Look for a training programs that asks students to dig deep into the practice of svadhyaya, which means self study. Cultivating a strong sense of self-awareness through reading yoga philosophy, and other transformational literature helps teacher trainees develop a deeper level of understanding, which is a prerequisite for living and sharing yoga authentically.

Ultimately, we are only capable of feeling into others to the capacity of which we can feel into ourselves. Quality teaching is about reading your students intuitively and addressing their needs moment to moment. Good teachers do this effortlessly because they have cultivated a strong capacity for empathy, compassion, and unconditional love.  

True mastery in this area comes from cultivating it within oneself first and foremost, and self study is a key piece of this process. It is this very real journey of authenticity that resonates with students at a deep level and it is a key piece in effectively being able to share the magic of yoga.

Additionally, having a clear understanding of their inner landscape is invaluable to a yoga instructor when it comes to the risk of burn-out. While it seems like a dream career, teaching yoga requires the capacity to hold space for and share energy with a large number of people every day. Having the discernment to know what to say yes or no to will help to prevent burn-out and frustration while trying to build your career.

Ask yourself if the training program you are considering offers you an opportunity to deep dive into your own process of growth as a student of yoga (and life) first and foremost. It is this self-awareness that will ultimately serve you the most as a yoga teacher and as a human being.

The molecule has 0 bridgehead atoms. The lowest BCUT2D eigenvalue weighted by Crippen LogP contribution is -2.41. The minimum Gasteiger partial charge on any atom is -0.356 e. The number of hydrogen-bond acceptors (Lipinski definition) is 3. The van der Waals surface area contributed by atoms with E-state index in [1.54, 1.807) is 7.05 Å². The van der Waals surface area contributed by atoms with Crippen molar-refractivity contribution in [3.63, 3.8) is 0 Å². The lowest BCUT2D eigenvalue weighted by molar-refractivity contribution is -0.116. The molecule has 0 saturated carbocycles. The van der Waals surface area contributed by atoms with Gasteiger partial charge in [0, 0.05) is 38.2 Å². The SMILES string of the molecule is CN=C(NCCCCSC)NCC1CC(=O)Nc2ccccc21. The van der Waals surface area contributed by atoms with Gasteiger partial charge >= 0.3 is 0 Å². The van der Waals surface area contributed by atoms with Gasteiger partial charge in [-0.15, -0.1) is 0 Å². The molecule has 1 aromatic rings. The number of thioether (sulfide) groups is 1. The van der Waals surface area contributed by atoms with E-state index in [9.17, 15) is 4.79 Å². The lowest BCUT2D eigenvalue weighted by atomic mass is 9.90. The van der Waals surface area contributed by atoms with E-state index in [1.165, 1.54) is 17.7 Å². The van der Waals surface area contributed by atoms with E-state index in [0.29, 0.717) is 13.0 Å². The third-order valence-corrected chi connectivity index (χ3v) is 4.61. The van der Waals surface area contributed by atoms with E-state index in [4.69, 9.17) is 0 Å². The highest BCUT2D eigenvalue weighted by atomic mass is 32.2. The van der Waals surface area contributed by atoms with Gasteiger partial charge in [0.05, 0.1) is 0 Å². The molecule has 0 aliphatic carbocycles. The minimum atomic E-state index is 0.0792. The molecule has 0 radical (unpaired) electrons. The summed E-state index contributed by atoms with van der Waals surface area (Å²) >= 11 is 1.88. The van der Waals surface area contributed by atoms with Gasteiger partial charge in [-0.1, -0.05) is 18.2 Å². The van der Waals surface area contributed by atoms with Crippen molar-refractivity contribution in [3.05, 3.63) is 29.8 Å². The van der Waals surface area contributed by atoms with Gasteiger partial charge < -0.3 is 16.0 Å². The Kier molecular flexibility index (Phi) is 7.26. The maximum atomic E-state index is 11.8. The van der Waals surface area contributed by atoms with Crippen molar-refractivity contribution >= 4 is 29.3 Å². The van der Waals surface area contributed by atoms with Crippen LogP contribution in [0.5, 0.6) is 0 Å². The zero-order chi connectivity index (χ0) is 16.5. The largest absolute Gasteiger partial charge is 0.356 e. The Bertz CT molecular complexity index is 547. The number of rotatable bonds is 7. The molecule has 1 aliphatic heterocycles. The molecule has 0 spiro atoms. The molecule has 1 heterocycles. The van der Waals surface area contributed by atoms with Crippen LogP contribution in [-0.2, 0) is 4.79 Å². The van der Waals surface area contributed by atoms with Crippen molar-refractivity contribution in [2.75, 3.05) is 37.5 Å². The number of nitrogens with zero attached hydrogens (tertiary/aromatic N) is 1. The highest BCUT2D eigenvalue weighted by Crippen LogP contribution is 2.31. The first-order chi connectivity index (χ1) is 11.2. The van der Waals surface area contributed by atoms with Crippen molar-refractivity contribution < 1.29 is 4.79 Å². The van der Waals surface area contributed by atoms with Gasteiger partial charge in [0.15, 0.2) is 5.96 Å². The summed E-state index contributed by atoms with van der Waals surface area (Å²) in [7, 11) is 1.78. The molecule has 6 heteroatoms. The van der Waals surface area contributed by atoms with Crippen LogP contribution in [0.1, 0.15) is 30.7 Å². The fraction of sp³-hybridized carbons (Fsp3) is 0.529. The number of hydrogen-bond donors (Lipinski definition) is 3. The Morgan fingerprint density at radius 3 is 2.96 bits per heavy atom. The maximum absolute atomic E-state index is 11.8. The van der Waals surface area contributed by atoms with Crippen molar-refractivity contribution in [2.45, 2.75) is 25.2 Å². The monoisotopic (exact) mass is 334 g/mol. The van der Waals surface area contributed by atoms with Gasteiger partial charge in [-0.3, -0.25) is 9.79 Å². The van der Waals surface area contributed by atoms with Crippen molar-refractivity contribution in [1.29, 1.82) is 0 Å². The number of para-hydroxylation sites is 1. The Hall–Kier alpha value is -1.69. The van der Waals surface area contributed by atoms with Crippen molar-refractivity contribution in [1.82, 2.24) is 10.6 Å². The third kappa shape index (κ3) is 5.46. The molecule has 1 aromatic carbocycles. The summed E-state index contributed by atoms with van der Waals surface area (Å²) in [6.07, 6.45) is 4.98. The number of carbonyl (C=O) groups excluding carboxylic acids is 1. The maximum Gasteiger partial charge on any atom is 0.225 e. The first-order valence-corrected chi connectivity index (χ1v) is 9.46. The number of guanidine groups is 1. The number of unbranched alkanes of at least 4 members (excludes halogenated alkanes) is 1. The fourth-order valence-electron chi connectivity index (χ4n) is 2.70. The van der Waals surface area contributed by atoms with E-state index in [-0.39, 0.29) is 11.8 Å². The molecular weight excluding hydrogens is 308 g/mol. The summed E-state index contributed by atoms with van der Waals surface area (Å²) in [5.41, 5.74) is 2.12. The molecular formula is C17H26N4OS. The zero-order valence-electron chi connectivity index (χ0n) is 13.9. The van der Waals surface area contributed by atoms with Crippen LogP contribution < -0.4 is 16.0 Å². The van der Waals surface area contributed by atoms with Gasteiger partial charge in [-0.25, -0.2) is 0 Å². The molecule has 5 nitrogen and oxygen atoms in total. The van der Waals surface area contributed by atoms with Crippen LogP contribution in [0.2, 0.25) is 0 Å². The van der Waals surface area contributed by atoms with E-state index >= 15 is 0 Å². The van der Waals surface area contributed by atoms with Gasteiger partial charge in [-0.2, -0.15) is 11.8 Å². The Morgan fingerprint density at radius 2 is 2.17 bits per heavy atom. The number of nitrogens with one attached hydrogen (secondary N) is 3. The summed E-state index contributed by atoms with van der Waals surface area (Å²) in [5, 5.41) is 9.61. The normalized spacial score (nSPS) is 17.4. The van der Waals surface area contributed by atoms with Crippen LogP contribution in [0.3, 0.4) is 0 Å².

3. A quality yoga teacher is adaptable while teaching their classes; they understand body diversity, and are open to sharing yoga with a growing market of students who are not young, thin, white women. This means being able to think constructively in the moment, being mindful with speech, and having a strong capacity for creativity and compassion when guiding a diverse student base.

What to look for in a training program to cultivate this quality:

Look for a training program that has an excellent yoga anatomy component so that you feel confident guiding all types of bodies through the practice. Good programs will have leaders who are highly skilled in this area or they will utilize materials that are highly respected in the industry.

Another aspect that has become increasingly important is an awareness of how to hold the experience of students who have experienced trauma in their lives. Yoga has been shown to be an extremely effective healing modality for trauma, which means you will inevitably have students in your class who have experienced trauma in some form. While you won’t be expected to be facilitate their healing directly, it is important to be aware of how your teaching language, adjustments, and space holding impact the students in your class who are dealing with trauma. Make sure trauma sensitivity training is part of the program you are considering.

It is also important to look for diversity within the student base of the studio itself. This is a good indication of what kind of students your lead instructor is attracting. Diversity indicates an instructor that is skilled in effortlessly adapting yoga for all bodies and abilities. Make sure you go to a few classes with the lead instructor you are considering and get a feel for how the students are held in the class. If you feel seen, supported, and cared for by the instructor, you can be sure that you will also be supported in the process of learning how to teach yoga.

In the end, authenticity and commitment to their personal growth is what truly lies in the heart of any good teacher and their ability to offer their genuine truth in the service of guiding students through the practice of yoga is what makes them great.

Think about a few of your favorite yoga teachers, and I’m certain you’ll notice they have all of the qualities I’ve mentioned above, and probably a whole lot more as well.
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Author: Robin Hilton Bowden 
Image: Flickr/The Yoga People
Editor: Travis May


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About Robin Hilton Bowden

Robin Hilton Bowden lives and teaches yoga in Saskatchewan, Canada. She owns a small yoga studio with the optimal commute time of about 10 steps (it’s located in her back yard!). Robin is also a Desire Map Facilitator and intimacy coach. Find out more about Robin on her website.